When you have your plugin installed or app created, you can find in your app tree files which are crucial in PWA app.

Those files are:

  • manifest.json
  • registerServiceWorker.js
  • and few less relevant files.

I’ll describe in more details the most important files in next sections of this article.

Make your web app installable

One of the ways to make your app more engaging is making it installable. Thanks to that users can have easy access to your site by simple tapping icon on home screen, what is way much faster than typing whole URL. To make it possible, you only need to create and/or fill manifest file. The manifest provides the most crucial information about your application, such as app name, an icon displayed on a home screen and more. The full list of settings you can find in official MDN web docs

Vue CLI 3.0 and PWA plugin would create default manifest.json file for you, but remember to customize it for your needs! Here’s how the default manifest.json file looks like (file is located in /public folder):

{
  "name": "pwa",
  "short_name": "pwa",
  "icons": [
    {
      "src": "/img/icons/android-chrome-192x192.png",
      "sizes": "192x192",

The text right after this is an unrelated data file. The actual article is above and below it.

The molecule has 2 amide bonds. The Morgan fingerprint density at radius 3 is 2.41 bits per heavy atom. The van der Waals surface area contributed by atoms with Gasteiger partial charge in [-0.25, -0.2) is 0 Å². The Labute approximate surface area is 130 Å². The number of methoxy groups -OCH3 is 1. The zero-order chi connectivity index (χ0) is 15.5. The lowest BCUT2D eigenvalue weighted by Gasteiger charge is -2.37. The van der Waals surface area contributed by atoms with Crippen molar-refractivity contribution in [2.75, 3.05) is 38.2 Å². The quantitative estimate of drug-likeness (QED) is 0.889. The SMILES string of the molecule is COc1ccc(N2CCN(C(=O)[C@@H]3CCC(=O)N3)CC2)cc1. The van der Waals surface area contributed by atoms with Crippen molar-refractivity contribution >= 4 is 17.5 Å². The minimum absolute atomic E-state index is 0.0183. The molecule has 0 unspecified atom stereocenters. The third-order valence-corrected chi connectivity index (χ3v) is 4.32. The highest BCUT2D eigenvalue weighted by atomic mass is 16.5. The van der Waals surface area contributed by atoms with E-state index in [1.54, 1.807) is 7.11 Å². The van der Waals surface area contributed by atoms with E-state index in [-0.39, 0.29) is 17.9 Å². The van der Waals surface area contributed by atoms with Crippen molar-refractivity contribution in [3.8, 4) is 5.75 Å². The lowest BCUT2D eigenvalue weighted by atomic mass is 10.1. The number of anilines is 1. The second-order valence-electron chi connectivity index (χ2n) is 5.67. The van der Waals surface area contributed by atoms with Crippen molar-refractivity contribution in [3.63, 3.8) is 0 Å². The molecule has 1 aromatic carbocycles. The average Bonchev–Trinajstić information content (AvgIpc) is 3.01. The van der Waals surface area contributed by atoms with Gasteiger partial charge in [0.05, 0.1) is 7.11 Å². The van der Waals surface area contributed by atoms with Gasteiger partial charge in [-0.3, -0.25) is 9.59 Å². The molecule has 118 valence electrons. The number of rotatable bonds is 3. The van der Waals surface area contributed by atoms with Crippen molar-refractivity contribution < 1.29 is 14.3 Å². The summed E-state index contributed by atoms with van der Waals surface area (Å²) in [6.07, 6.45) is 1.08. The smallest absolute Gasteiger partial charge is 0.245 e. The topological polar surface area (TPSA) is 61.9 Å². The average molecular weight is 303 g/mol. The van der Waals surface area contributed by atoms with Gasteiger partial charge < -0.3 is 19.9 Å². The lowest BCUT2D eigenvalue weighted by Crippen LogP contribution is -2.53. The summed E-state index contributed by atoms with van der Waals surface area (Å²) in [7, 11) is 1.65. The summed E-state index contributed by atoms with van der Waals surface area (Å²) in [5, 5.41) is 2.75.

"type": "image/png"
    },
    {
      "src": "/img/icons/android-chrome-512x512.png",
      "sizes": "512x512",
      "type": "image/png"
    }
  ],
  "start_url": "/index.html",
  "display": "standalone",
  "background_color": "#000000",
  "theme_color": "#4DBA87"
}

PWA template app also will generate a set of icons which will be used to represent your app on mobile devices. Imo, it’s a good reference of what icon sizes you should made to make your app looking good on a home screen.

manifest.json it’s not the only place where you can take a look when making your app installable. Few more tweaks you can make also from vue.config.js file, you can change there features like theme color, MS Tile color, or flag your app as not capable for Apple devices with iOS before 11.3 (you can read more about PWA support on Apple devices in PWA on Apple devices section). For the full list of tweaks you can make in vue.config.js file and example configuration take a look here: link

Service Workers

‘Service Workers’ is a script that runs in the background and that allows your app to work not only online, but also offline, what is one of the PWA characteristics.